News & Politics

People Have Been Stealing the Sword From This Joan of Arc Statue for Over 80 Years

People Have Been Stealing the Sword From This Joan of Arc Statue for Over 80 Years
Photograph of the Joan of Arc Statues Courtesy of DC Public Library. Photographs of Strasser and Ryder Courtesy of the Omni Homestead

In September, the National Park Service discovered that Joan of Arc’s sword was missing from her statue in Meridian Hill Park—again. At first blush, making off with the sword looks like quite a feat: Perched on a six-foot-tall block of granite, the equestrian figure stands an additional nine feet. The sword itself is almost five feet long and weighs 30 pounds. But where there’s a will, we have learned, there has repeatedly been a way.

  • 1922

    Joan of Arc—the only equestrian statue of a woman in DC—is unveiled. A gift from the “Ladies of France in Exile in New York,” it’s a copy of one in Paris.

  • 1932

    Joan’s sword goes missing at the end of the year. On January 3, 1933, the Washington Star reports that it was found in a hedge, “bent but unbroken.” The paper speculates that the sword might have been loosened when the statue was moved earlier in 1932. There are plans to replace it “soon.”

  • 1968

    Gone again: “When I visited the park shortly after the 1968 riots that followed the assassination of Dr. Martin Luther King Jr.,I was saddened to see that Joan’s sword had been broken off the statue and removed,” Robert M. Rosenblatt recalls years later in the Washington Post.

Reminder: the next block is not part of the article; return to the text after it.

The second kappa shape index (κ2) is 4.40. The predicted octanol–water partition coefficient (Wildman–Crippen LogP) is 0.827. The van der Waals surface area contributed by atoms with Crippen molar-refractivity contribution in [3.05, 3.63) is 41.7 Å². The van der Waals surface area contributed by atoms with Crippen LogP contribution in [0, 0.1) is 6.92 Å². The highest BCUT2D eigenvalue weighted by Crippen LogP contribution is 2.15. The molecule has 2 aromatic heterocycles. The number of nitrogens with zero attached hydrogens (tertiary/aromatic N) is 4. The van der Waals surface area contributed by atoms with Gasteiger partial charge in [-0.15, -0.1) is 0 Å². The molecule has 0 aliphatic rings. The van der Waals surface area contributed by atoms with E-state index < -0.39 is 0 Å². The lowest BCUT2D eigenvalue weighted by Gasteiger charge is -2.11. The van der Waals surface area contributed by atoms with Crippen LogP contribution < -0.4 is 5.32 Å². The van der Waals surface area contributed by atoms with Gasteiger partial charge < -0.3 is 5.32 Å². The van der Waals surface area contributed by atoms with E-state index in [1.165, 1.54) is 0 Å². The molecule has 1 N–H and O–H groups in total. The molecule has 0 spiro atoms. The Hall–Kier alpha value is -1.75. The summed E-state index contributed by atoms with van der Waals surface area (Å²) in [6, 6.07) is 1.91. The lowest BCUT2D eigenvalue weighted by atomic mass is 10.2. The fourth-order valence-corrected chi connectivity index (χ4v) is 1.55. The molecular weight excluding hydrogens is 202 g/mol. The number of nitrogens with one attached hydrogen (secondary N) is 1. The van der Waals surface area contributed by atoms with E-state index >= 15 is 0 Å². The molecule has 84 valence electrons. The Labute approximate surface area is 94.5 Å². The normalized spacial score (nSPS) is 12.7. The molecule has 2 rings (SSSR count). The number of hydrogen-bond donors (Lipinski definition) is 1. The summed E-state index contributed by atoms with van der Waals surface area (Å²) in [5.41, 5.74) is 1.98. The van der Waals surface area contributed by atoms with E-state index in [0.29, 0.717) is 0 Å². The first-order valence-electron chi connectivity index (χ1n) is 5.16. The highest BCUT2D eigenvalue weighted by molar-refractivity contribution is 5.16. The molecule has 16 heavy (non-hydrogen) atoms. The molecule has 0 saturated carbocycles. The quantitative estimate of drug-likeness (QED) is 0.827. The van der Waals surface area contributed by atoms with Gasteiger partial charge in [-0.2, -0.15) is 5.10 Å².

• 1977

    The National Park Service removes the statue for repairs, at a cost of $2,330. “She was in perfect shape when we put her back up in 1978,” NPS superintendent Burnice Kearney later says.

  • 1980

    “It would be no exaggeration to say I’ve put eight or ten swords up there,” William “Crank” Cranford, the metalworker charged with fabricating replacement blades, tells the Star. “You could do it a thousand times and it’d still be gone the next day.” The same year, Kearney says: “The sword’s been broken off maybe a dozen times. We put a new sword up, and every time it was there less than a month.”

  • 1987

    The sword is missing.

  • 2010

    In his Post opinion piece, Rosenblatt says: “I’ve always hoped the statue would be repaired, but after 42 years, I’m beginning to doubt that will happen.” He’s referring to when he first saw the sword missing, in 1968. Even the Park Service can’t precisely say if or when the sword was replaced or stolen during these years.

  • 2011

    A full restoration of the statue takes place. The foundation is cleaned, and metalwork returns the bronze to its original dark color. The entire process, including installing a new sword, costs $43,039.

  • 2016

    The sword is stolen in mid-September, broken off at the same weak point where the blade and guard meet the hilt. Someone replaces it with a foam weapon. Scott Kreilick, a Pennsylvania conservator who did the last restoration, still has the wooden model and is hoping to replace the sword this time, too. If it’s stolen in the future, Kreilick says he’d be open to replacing it: “I like working in the park, but I don’t hope it will happen again.”

Graphic by Manyun Zou.

This article appears in the December 2016 issue of Washingtonian.

Rosa is a senior editor at Bitch Magazine. She’s written for Washingtonian and Smithsonian magazine.